The plain language of RLUIPA, however, prevents such a result. By requiring that any substantial burden be imposed by governmental action and by carefully balancing individual rights and compelling governmental interests, the language of RLUIPA demonstrates that Congress did not intend for RLUIPA to undermine the legitimate role of local governments in enacting and implementing land use regulations. See Petra Presbyterian Church, 489 F.3d at 851; Civil Liberties for Urban Believers, 342 F.3d at 762.

Finally, we conclude that the district court did not abuse its discretion in denying the plaintiffs' request to amend their complaint. See HealthSouth Rehab. Hosp. v. Am. Nat'l Red Cross, 101 F.3d 1005, 1010 (4th Cir.1996) (stating the applicable standard of review). Because the plaintiffs did not have a reasonable expectation to use the property as a church and any burden on their religious exercise was self-imposed, the plaintiffs cannot articulate any set of facts demonstrating that an amendment would survive the City's motion to dismiss. Thus, we agree with the district court that any amendment to the complaint would have been futile. See Scott v. Family Dollar Stores, Inc., 733 F.3d 105, 121 (4th Cir.2013) (“Denying leave to amend is appropriate when ․ the amendment would have been futile.”).


For these reasons, we affirm the district court's judgment dismissing with prejudice the plaintiffs' complaint against the City.



1.  The building is located 33 feet, 85 feet, and 80 feet away from the rear and side property lines abutting neighboring residential properties.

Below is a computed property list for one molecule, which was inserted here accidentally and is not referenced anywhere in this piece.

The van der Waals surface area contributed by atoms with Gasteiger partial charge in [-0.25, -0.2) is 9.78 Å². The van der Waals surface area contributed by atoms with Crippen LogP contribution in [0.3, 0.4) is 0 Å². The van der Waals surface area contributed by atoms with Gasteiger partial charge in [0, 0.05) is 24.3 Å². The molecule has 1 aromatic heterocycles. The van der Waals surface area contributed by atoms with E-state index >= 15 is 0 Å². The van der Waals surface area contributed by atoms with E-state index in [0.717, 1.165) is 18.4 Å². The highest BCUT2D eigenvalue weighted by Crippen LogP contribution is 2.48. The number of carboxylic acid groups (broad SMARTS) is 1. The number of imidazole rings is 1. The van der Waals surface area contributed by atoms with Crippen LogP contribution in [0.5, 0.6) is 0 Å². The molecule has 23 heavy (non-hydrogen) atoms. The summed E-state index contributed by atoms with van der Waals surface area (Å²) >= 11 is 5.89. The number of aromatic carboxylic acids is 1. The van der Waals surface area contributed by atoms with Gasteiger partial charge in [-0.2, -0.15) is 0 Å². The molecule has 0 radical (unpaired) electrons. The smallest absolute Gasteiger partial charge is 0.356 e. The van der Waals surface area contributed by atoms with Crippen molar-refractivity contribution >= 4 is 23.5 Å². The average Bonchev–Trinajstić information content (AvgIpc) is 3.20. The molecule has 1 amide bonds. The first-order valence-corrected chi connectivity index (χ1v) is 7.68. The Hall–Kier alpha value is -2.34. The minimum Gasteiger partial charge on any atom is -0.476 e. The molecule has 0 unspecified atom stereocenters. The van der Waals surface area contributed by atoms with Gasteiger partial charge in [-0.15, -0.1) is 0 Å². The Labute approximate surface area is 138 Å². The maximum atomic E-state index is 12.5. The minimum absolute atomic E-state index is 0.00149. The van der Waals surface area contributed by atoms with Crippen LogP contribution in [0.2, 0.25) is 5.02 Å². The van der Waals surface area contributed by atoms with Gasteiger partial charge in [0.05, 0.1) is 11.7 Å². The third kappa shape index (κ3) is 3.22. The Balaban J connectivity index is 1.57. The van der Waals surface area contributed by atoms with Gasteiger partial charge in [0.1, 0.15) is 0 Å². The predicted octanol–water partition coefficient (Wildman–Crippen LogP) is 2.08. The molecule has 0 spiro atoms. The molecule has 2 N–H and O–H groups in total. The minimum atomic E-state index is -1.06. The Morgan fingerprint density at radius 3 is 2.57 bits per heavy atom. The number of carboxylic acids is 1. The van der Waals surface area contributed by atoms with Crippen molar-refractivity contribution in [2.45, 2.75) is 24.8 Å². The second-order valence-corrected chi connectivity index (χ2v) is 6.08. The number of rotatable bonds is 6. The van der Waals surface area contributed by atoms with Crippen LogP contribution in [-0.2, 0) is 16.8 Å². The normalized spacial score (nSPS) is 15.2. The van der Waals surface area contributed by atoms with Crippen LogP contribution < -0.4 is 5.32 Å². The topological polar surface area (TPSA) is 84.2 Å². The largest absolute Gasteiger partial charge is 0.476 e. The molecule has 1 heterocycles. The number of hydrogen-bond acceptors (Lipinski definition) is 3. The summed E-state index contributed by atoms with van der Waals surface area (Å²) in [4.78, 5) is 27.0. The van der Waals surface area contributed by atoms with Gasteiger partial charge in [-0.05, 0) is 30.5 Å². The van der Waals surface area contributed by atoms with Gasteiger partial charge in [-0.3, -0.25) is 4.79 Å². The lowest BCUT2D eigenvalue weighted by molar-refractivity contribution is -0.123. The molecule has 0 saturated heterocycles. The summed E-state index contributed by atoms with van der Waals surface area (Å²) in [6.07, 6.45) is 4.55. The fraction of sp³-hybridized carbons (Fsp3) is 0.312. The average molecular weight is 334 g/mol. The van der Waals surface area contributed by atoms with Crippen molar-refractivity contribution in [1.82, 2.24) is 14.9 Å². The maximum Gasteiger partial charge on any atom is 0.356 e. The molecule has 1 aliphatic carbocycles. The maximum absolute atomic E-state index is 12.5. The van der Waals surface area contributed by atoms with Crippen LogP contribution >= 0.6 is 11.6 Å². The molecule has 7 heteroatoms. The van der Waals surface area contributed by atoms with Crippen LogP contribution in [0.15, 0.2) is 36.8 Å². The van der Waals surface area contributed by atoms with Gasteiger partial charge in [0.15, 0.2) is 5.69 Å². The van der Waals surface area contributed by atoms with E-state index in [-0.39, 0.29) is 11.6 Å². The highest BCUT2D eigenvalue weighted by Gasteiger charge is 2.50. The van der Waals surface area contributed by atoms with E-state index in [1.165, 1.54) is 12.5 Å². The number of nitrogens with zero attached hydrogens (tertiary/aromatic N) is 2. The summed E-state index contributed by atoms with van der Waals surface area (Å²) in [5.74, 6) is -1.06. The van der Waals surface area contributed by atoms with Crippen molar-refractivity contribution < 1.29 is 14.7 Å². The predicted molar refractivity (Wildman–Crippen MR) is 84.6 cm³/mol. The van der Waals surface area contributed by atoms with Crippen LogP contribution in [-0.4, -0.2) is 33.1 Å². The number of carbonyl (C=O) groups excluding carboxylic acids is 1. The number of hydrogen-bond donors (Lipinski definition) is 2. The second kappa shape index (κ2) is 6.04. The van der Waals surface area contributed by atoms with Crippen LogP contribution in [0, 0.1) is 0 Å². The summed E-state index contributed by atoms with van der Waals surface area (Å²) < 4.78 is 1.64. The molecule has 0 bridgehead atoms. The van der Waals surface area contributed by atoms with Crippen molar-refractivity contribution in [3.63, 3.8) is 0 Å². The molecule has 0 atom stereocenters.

2.  The City also argued in its motion to dismiss that Andon lacked standing to bring the RLUIPA claim. The district court disagreed, and the City does not challenge this ruling on appeal. Although a litigant's standing presents a jurisdictional question that may be considered sua sponte by this Court, see Benham v. City of Charlotte, 635 F.3d 129, 134 (4th Cir.2011), we need not address the district court's ruling regarding Andon's standing, because the congregation unquestionably had standing to file suit alleging a violation under RLUIPA.

3.  Under RLUIPA, “ ‘religious exercise’ includes any exercise of religion, whether or not compelled by, or central to, a system of religious belief.” 42 U.S.C. § 2000cc–5(7)(A). And “[t]he use, building, or conversion of real property for the purpose of religious exercise shall be considered to be religious exercise of the person or entity that uses or intends to use the property for that purpose.” 42 U.S.C. § 2000cc–5(7)(B).

4.  We do not reach the merits of the plaintiffs' separate, speculative contention that if the congregation had purchased the property, instead of entering into a contingent lease agreement, the financial loss sustained would have been sufficient to state a substantial burden claim. We decline to pass judgment on facts not before us.

Affirmed by published opinion. Judge KEENAN wrote the opinion, in which Judge WILKINSON and Judge HARRIS joined.